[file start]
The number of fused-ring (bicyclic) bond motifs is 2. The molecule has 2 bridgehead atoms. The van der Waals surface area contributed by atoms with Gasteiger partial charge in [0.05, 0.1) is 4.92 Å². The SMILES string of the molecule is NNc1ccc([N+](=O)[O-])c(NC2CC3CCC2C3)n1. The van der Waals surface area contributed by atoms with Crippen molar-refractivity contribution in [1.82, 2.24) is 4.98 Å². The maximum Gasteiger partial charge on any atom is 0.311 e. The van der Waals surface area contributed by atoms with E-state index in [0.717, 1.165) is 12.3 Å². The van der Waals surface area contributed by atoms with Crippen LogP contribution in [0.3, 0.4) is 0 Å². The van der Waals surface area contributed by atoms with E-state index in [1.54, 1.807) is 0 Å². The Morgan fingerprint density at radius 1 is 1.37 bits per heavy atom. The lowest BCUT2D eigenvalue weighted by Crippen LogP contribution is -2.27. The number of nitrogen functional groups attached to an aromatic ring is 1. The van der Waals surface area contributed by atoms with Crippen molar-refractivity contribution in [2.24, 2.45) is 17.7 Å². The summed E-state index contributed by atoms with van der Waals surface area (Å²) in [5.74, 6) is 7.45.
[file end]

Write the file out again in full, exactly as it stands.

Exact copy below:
The number of fused-ring (bicyclic) bond motifs is 2. The molecule has 2 bridgehead atoms. The van der Waals surface area contributed by atoms with Gasteiger partial charge in [0.05, 0.1) is 4.92 Å². The SMILES string of the molecule is NNc1ccc([N+](=O)[O-])c(NC2CC3CCC2C3)n1. The van der Waals surface area contributed by atoms with Crippen molar-refractivity contribution in [1.82, 2.24) is 4.98 Å². The maximum Gasteiger partial charge on any atom is 0.311 e. The van der Waals surface area contributed by atoms with E-state index in [0.717, 1.165) is 12.3 Å². The van der Waals surface area contributed by atoms with Crippen LogP contribution in [0.3, 0.4) is 0 Å². The van der Waals surface area contributed by atoms with E-state index in [1.54, 1.807) is 0 Å². The Morgan fingerprint density at radius 1 is 1.37 bits per heavy atom. The lowest BCUT2D eigenvalue weighted by Crippen LogP contribution is -2.27. The number of nitrogen functional groups attached to an aromatic ring is 1. The van der Waals surface area contributed by atoms with Crippen molar-refractivity contribution in [2.24, 2.45) is 17.7 Å². The summed E-state index contributed by atoms with van der Waals surface area (Å²) in [5.74, 6) is 7.45.